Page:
After a few minutes of suspended time, the slender silhouette of a nun emerges from the crack in a wooden door. The woman, with a shaved head, dressed only in a long gray dress with kimono-like sleeves, moves so gracefully towards the back of the room that she gives the impression of floating. In front of about thirty diners gathered around two large banquet tables, the nun showed a gentle look and an enveloping smile.
She greets her hosts with a respectful nod and speaks in Korean, an interpreter translating her words into English: “My name is Jeong Kwan. I chose to live far from the world in the hermitage Chunjinam in the Baegyangsa Temple in South Korea. For fifty years I have observed the rituals of my religion, Buddhism. My days are marked by quiet meditation and cooking – which I use as a tool to meet others. While studying, I have gained a lot of experience in cooking and seasoning food to make it good for the body. Tonight I hope I can share this with you… »
As soon as she had finished her sentence, half a dozen delicate little hands came to serve the first of eight dishes the nun had prepared: an assortment of seaweed and potato dumplings. These feathery little fries, coated in a thin sticky rice breading, are a typical side dish for the Korean Buddhist monks. They are carefully arranged in bowls with swaying curves, balanced on three legs that undulate like insect legs. The different bowls are called “Dark”, “Walking”, “Fluid” or even “Dreamer”. The French artist Etienne Bailleul sculpted them especially for the occasion in reclaimed walnut wood.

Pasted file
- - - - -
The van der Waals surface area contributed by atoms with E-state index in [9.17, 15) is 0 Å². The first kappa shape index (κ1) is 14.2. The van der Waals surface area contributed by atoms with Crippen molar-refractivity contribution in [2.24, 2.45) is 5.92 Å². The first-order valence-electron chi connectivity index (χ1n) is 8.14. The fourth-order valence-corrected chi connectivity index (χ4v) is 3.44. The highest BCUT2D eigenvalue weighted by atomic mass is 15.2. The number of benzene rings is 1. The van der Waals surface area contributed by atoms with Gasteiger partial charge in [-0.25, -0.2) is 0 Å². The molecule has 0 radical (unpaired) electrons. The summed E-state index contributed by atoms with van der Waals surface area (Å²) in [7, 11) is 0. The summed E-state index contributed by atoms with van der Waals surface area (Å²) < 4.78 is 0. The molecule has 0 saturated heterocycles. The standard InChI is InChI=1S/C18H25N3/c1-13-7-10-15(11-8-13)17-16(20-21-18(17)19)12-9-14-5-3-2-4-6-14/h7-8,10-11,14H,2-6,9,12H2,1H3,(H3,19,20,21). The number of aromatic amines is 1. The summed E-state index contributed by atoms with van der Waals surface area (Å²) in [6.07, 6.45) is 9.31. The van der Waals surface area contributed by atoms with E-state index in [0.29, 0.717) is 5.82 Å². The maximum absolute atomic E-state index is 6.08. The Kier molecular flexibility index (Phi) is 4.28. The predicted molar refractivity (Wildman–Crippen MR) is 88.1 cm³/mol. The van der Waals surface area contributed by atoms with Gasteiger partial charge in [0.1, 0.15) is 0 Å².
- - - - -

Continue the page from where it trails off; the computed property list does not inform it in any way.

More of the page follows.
“I only use the ingredients that nature gives me, Jeong Kwan continues that the Netflix series The chef’s table made known all over the world. Before you start eating, I would like to invite you to meditate for a moment in gratitude. Think of this food as a medicine that nature offers to your body… » In the kitchen that day, the Buddhist chef is accompanied by six other Korean chefs who, at her invitation, out of friendship, willingly left their stoves to come and lend her a hand – as simple clerks.
“From her I learned very subtle gestures: the way you grab a vegetable, more or less forcefully, more or less tenderly. » Esu Lee, independent chef
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